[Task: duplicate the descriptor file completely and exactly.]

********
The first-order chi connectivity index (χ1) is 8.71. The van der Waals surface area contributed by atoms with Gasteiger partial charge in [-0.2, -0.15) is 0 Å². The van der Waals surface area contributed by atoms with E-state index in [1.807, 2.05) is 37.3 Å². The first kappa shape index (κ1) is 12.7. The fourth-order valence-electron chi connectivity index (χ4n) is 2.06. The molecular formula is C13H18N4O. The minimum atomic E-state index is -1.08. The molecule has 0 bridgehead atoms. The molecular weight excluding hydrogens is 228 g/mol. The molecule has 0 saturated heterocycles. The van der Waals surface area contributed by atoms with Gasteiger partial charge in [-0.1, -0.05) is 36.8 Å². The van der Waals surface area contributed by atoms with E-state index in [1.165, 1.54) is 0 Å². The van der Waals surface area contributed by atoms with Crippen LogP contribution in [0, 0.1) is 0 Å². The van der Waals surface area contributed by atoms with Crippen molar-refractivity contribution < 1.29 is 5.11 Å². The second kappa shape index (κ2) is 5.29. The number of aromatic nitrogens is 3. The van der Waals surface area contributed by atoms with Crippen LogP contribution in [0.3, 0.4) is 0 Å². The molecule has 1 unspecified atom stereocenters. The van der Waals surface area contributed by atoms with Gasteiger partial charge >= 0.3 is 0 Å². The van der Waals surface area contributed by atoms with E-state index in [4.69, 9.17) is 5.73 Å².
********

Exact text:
The first-order chi connectivity index (χ1) is 8.71. The van der Waals surface area contributed by atoms with Gasteiger partial charge in [-0.2, -0.15) is 0 Å². The van der Waals surface area contributed by atoms with E-state index in [1.807, 2.05) is 37.3 Å². The first kappa shape index (κ1) is 12.7. The fourth-order valence-electron chi connectivity index (χ4n) is 2.06. The molecular formula is C13H18N4O. The minimum atomic E-state index is -1.08. The molecule has 0 bridgehead atoms. The molecular weight excluding hydrogens is 228 g/mol. The molecule has 0 saturated heterocycles. The van der Waals surface area contributed by atoms with Gasteiger partial charge in [-0.1, -0.05) is 36.8 Å². The van der Waals surface area contributed by atoms with E-state index in [1.165, 1.54) is 0 Å². The van der Waals surface area contributed by atoms with Crippen LogP contribution in [0, 0.1) is 0 Å². The van der Waals surface area contributed by atoms with Crippen molar-refractivity contribution < 1.29 is 5.11 Å². The second kappa shape index (κ2) is 5.29. The number of aromatic nitrogens is 3. The van der Waals surface area contributed by atoms with Crippen LogP contribution in [0.3, 0.4) is 0 Å². The molecule has 1 unspecified atom stereocenters. The van der Waals surface area contributed by atoms with Gasteiger partial charge >= 0.3 is 0 Å². The van der Waals surface area contributed by atoms with E-state index in [4.69, 9.17) is 5.73 Å².